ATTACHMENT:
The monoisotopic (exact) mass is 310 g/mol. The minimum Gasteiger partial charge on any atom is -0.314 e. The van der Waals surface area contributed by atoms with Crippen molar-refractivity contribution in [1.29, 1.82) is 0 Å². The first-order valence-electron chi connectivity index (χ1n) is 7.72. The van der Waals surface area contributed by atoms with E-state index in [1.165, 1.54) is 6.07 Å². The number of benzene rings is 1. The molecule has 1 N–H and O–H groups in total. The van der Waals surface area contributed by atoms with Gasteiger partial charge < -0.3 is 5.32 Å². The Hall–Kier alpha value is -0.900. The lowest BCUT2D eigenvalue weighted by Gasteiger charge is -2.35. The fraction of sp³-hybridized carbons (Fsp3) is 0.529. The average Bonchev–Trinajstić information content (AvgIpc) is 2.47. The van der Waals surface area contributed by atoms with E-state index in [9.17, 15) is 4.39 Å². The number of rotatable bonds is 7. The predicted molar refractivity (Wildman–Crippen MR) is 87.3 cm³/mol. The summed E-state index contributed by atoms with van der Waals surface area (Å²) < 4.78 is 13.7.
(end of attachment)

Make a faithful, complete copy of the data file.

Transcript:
The monoisotopic (exact) mass is 310 g/mol. The minimum Gasteiger partial charge on any atom is -0.314 e. The van der Waals surface area contributed by atoms with Crippen molar-refractivity contribution in [1.29, 1.82) is 0 Å². The first-order valence-electron chi connectivity index (χ1n) is 7.72. The van der Waals surface area contributed by atoms with E-state index in [1.165, 1.54) is 6.07 Å². The number of benzene rings is 1. The molecule has 1 N–H and O–H groups in total. The van der Waals surface area contributed by atoms with Gasteiger partial charge < -0.3 is 5.32 Å². The Hall–Kier alpha value is -0.900. The lowest BCUT2D eigenvalue weighted by Gasteiger charge is -2.35. The fraction of sp³-hybridized carbons (Fsp3) is 0.529. The average Bonchev–Trinajstić information content (AvgIpc) is 2.47. The van der Waals surface area contributed by atoms with E-state index in [9.17, 15) is 4.39 Å². The number of rotatable bonds is 7. The predicted molar refractivity (Wildman–Crippen MR) is 87.3 cm³/mol. The summed E-state index contributed by atoms with van der Waals surface area (Å²) < 4.78 is 13.7.